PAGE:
Last week, yet another young Black parent was taken away from us by gun violence. Just 10 miles away from where Derek Chauvin killed George Floyd, Daunte Wright was shot and killed during a traffic stop.
The shooting was preventable. There was no reason Daunte Wright had to die, but he did know the dangers he faced by being pulled over. He called his mom at the beginning of the traffic stop, and she listened in horror until the call suddenly ended.
When his mom received a call back, it was to inform her that Daunte had been shot.
For every tragedy like this, there are hundreds more close calls. This month, it came to light that Windsor, Virginia police officers used excessive force and chemical agents against U.S. Army 2nd Lt. Caron Nazario during a routine traffic stop. Luckily, the stop did not end in tragedy, but it showed that not even the uniform of our armed forces is enough to protect a Black body from police misconduct.
Last week was also Black Maternal Health Week, a week where activists, legislators, and of course moms bring attention to the maternal mortality and morbidity crisis we face in this country. In this crisis, there are hundreds of lives taken from us each year, and thousands more close calls as well. From Beyoncé to Serena Williams, these close calls transcend economic and social status as well.
The police reform and maternal health crises, along with countless other racial disparities and equity issues, have something in common: a fundamental disrespect and misunderstanding of Black bodies.
Black patients are keenly aware of the dangers they face when they access health care. On April 17 of last year, 26-year-old Amber Issac tweeted that she “can’t wait to write a tell all about my experience during my last two trimesters dealing with incompetent doctors” at her hospital in the Bronx.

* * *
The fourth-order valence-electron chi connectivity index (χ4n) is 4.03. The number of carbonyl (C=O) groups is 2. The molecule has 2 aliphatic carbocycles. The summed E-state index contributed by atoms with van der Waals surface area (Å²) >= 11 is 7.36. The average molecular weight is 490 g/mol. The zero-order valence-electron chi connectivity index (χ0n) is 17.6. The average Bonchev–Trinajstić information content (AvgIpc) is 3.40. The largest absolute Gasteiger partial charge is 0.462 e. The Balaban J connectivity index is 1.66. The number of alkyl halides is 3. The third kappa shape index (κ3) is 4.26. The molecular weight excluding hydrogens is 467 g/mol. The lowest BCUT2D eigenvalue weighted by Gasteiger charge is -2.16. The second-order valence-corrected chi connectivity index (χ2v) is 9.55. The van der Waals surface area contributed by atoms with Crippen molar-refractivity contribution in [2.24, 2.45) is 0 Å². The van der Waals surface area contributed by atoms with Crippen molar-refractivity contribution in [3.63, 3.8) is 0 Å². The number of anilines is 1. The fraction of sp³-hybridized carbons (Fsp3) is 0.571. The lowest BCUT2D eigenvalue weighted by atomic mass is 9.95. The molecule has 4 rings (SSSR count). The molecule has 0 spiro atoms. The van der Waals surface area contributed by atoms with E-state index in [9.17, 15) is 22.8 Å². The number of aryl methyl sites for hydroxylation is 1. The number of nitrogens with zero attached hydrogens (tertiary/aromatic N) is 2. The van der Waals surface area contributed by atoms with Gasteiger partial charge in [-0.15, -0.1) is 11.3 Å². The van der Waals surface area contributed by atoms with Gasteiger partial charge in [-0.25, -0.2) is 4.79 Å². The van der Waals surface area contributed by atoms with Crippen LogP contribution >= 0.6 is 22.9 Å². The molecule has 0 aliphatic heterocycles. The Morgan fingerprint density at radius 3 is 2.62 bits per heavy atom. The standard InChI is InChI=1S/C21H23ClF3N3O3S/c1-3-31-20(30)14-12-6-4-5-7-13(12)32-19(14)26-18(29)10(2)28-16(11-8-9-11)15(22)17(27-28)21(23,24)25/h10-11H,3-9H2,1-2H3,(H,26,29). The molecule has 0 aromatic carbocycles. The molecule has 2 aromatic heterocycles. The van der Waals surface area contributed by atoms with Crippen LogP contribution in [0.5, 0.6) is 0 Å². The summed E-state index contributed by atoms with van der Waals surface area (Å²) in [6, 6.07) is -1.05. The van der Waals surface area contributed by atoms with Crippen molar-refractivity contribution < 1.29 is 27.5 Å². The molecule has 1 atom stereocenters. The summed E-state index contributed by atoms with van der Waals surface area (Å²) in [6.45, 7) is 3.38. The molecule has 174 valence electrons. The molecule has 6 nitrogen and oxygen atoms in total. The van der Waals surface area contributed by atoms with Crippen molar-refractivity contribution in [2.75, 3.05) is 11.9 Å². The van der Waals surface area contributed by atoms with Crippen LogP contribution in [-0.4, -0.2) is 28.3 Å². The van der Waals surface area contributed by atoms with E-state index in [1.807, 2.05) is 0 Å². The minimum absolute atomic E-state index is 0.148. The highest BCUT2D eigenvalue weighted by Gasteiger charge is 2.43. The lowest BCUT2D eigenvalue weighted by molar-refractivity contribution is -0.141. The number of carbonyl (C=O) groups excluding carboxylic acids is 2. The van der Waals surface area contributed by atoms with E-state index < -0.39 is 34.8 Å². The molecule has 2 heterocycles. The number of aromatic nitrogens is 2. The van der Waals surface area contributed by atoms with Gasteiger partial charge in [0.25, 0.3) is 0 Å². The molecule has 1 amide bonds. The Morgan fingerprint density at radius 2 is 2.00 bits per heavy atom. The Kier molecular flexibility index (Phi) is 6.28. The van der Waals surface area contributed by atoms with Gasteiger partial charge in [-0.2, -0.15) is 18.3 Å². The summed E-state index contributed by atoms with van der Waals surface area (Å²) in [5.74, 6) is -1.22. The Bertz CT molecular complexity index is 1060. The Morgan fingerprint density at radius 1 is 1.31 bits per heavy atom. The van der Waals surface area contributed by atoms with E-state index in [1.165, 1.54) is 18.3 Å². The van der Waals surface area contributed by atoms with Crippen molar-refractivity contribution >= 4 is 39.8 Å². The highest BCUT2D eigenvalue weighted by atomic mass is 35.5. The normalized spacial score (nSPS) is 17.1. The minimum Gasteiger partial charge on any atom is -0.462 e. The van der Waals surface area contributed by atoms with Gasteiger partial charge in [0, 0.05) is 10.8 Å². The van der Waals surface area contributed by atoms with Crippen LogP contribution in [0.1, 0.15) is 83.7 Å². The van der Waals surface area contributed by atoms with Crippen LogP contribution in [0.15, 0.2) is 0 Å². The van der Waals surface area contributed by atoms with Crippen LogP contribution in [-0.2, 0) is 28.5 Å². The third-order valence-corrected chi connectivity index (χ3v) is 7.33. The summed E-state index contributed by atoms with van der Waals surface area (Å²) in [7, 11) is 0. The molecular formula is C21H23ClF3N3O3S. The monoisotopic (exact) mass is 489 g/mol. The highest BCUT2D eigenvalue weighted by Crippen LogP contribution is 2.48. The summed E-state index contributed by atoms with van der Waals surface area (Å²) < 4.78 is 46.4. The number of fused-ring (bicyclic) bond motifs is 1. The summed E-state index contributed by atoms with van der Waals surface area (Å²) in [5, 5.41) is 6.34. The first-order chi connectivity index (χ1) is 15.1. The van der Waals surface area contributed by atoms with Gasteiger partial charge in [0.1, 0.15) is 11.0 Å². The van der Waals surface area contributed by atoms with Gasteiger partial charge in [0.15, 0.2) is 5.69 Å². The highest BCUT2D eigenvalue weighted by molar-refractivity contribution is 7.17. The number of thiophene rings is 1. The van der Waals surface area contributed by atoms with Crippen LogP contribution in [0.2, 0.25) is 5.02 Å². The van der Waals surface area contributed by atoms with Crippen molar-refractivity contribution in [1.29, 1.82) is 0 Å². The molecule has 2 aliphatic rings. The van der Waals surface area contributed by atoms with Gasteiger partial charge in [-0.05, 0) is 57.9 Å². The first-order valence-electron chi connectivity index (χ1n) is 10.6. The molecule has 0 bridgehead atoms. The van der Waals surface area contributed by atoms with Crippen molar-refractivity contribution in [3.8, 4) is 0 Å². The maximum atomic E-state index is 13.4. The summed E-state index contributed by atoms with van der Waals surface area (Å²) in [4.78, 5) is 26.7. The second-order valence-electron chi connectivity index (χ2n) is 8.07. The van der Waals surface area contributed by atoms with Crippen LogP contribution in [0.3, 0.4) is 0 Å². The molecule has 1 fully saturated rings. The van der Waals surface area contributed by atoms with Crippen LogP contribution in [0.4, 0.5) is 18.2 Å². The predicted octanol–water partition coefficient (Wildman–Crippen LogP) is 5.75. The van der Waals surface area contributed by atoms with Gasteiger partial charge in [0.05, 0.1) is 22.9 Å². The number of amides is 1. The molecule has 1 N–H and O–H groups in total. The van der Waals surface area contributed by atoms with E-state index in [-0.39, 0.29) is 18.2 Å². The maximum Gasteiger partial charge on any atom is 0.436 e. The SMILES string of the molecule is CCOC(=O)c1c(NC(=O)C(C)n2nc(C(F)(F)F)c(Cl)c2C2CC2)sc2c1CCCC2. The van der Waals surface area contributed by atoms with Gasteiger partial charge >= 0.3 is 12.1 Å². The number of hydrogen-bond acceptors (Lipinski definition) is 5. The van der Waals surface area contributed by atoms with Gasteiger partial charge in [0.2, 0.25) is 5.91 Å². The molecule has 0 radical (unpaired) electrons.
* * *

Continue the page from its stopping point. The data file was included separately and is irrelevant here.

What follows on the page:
On April 20, her doctors induced labor and proceeded with an emergency C-section. During the delivery, Amber’s heart stopped as the medical staff removed her son, Elias. Due to the pandemic, the hospital did not allow Amber’s partner to be in the room during the delivery and he later learned that she had HELLP Syndrome, also known as pre-eclampsia.
Little Elias was born more than a month early, but healthy; but by April 21, his mother, Amber, was gone.
The same implicit biases that make a police officer see a Black child as a dangerous adult can cause a doctor to overestimate the pain tolerance of a Black parent giving birth. The outcomes can be appallingly similar, too often resulting in the loss of a parent.
Whether it’s a traffic stop or a hospital visit, being Black in America is to live in a constant state of anxiety over what could happen to your body. With the COVID-19 pandemic, we learned that any public place was now more dangerous for Black bodies as we faced the reality that the pandemic affected us at a greater and more deadly rate.
When we wrote the Black Maternal Health Momnibus Act to address many of these issues, we listened to Black voices. We centered Black women and crafted legislation that does the same. We acknowledged the existence of structural racism and implicit bias, and perused solutions that were not only culturally competent but also aimed at dismantling racism. I urge my colleagues on both sides of the aisle to pass this critical legislation and save Black lives.
However, to fully address the crises Black bodies face, Congress must take these steps in more of the legislation we craft. As President Biden wrote in his Black Maternal Health Week proclamation, “The morbidity and mortality disparities that Black mothers face are not the results of isolated incidents. Our nation must root out systemic racism everywhere it exists, including by addressing unequal social determinants of health that often contribute to racial disparities such as adequate nutrition and housing, toxin-free environments, high-paying job sectors that provide paid leave, and workplaces free of harassment and discrimination.”
Our time on this Earth is short; our time in Congress is even shorter. We can use it wisely by passing bills such as the Momnibus that address the root cause of disparities and inequities—racism—not just the symptoms.
Congresswoman Alma S. Adams, Ph.D., is serving her fourth full term in Congress. She represents the 12th District of North Carolina. In 2018, she introduced the first Black Maternal Health Week resolution with then-Senator Kamala Harris. In 2019, she co-founded the Black Maternal Health Caucus with Rep. Lauren Underwood (IL-14). In March 2020, Adams, along with Harris and Underwood, introduced the Black Maternal Health Momnibus Act for the first time, and in February 2021 reintroduced an expanded version of the package with Senator Cory Booker. Adams is a mother of two and a grandmother of four.